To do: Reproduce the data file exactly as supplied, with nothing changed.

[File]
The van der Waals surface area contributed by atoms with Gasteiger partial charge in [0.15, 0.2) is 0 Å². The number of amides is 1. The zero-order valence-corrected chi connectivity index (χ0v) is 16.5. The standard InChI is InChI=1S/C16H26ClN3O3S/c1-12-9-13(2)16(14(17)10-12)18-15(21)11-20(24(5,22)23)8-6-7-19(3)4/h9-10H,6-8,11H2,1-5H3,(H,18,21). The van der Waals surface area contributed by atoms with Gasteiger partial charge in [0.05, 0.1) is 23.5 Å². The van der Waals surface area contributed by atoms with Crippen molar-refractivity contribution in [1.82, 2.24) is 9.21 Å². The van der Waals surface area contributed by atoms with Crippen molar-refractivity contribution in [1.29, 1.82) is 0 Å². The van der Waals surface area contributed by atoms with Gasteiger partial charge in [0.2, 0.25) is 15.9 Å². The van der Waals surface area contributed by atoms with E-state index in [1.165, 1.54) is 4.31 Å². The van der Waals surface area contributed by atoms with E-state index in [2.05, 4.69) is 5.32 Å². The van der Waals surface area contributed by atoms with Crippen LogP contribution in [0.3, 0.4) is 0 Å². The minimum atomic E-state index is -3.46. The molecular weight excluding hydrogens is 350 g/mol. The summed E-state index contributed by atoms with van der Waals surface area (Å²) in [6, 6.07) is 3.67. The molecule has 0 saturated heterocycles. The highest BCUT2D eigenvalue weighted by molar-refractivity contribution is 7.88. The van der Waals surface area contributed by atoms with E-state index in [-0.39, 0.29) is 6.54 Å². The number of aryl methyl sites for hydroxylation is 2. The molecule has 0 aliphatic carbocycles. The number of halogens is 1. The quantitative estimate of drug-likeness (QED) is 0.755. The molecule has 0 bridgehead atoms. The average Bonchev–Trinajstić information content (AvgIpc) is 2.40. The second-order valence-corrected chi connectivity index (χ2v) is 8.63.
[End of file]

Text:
The van der Waals surface area contributed by atoms with Gasteiger partial charge in [0.15, 0.2) is 0 Å². The number of amides is 1. The zero-order valence-corrected chi connectivity index (χ0v) is 16.5. The standard InChI is InChI=1S/C16H26ClN3O3S/c1-12-9-13(2)16(14(17)10-12)18-15(21)11-20(24(5,22)23)8-6-7-19(3)4/h9-10H,6-8,11H2,1-5H3,(H,18,21). The van der Waals surface area contributed by atoms with Gasteiger partial charge in [0.05, 0.1) is 23.5 Å². The van der Waals surface area contributed by atoms with Crippen molar-refractivity contribution in [1.82, 2.24) is 9.21 Å². The van der Waals surface area contributed by atoms with Crippen molar-refractivity contribution in [1.29, 1.82) is 0 Å². The van der Waals surface area contributed by atoms with Gasteiger partial charge in [0.2, 0.25) is 15.9 Å². The van der Waals surface area contributed by atoms with E-state index in [1.165, 1.54) is 4.31 Å². The van der Waals surface area contributed by atoms with E-state index in [2.05, 4.69) is 5.32 Å². The van der Waals surface area contributed by atoms with Crippen LogP contribution in [0.3, 0.4) is 0 Å². The minimum atomic E-state index is -3.46. The molecular weight excluding hydrogens is 350 g/mol. The summed E-state index contributed by atoms with van der Waals surface area (Å²) in [6, 6.07) is 3.67. The molecule has 0 saturated heterocycles. The highest BCUT2D eigenvalue weighted by molar-refractivity contribution is 7.88. The van der Waals surface area contributed by atoms with E-state index in [-0.39, 0.29) is 6.54 Å². The number of aryl methyl sites for hydroxylation is 2. The molecule has 0 aliphatic carbocycles. The number of halogens is 1. The quantitative estimate of drug-likeness (QED) is 0.755. The molecule has 0 bridgehead atoms. The average Bonchev–Trinajstić information content (AvgIpc) is 2.40. The second-order valence-corrected chi connectivity index (χ2v) is 8.63.